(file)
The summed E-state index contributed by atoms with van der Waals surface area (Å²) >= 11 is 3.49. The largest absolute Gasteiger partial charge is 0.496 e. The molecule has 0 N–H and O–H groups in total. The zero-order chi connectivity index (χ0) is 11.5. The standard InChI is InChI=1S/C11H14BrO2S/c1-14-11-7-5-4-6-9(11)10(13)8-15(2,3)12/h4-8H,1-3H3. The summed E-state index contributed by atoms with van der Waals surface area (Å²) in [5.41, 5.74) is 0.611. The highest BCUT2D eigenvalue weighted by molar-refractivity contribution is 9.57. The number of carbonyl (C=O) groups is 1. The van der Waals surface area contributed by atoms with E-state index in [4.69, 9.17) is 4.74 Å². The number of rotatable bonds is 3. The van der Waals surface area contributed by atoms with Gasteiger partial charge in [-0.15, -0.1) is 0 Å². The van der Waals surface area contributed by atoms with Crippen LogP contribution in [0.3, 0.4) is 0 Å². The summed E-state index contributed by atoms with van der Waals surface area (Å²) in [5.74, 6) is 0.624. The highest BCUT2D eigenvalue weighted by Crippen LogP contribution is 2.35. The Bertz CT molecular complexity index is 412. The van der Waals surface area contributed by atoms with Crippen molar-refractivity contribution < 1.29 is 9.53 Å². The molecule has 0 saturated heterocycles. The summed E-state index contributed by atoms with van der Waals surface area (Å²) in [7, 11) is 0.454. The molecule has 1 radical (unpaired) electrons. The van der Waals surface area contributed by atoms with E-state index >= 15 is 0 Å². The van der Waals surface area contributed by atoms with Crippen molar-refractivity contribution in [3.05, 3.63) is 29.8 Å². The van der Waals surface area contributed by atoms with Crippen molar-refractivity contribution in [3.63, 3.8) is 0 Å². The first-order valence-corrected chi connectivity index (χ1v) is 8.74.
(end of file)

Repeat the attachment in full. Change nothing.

The summed E-state index contributed by atoms with van der Waals surface area (Å²) >= 11 is 3.49. The largest absolute Gasteiger partial charge is 0.496 e. The molecule has 0 N–H and O–H groups in total. The zero-order chi connectivity index (χ0) is 11.5. The standard InChI is InChI=1S/C11H14BrO2S/c1-14-11-7-5-4-6-9(11)10(13)8-15(2,3)12/h4-8H,1-3H3. The summed E-state index contributed by atoms with van der Waals surface area (Å²) in [5.41, 5.74) is 0.611. The highest BCUT2D eigenvalue weighted by molar-refractivity contribution is 9.57. The number of carbonyl (C=O) groups is 1. The van der Waals surface area contributed by atoms with E-state index in [4.69, 9.17) is 4.74 Å². The number of rotatable bonds is 3. The van der Waals surface area contributed by atoms with Gasteiger partial charge in [-0.15, -0.1) is 0 Å². The van der Waals surface area contributed by atoms with Crippen LogP contribution in [0.3, 0.4) is 0 Å². The summed E-state index contributed by atoms with van der Waals surface area (Å²) in [5.74, 6) is 0.624. The highest BCUT2D eigenvalue weighted by Crippen LogP contribution is 2.35. The Bertz CT molecular complexity index is 412. The van der Waals surface area contributed by atoms with Crippen molar-refractivity contribution < 1.29 is 9.53 Å². The molecule has 0 saturated heterocycles. The summed E-state index contributed by atoms with van der Waals surface area (Å²) in [7, 11) is 0.454. The molecule has 1 radical (unpaired) electrons. The van der Waals surface area contributed by atoms with E-state index >= 15 is 0 Å². The van der Waals surface area contributed by atoms with Crippen molar-refractivity contribution in [3.05, 3.63) is 29.8 Å². The van der Waals surface area contributed by atoms with Crippen molar-refractivity contribution in [3.63, 3.8) is 0 Å². The first-order valence-corrected chi connectivity index (χ1v) is 8.74.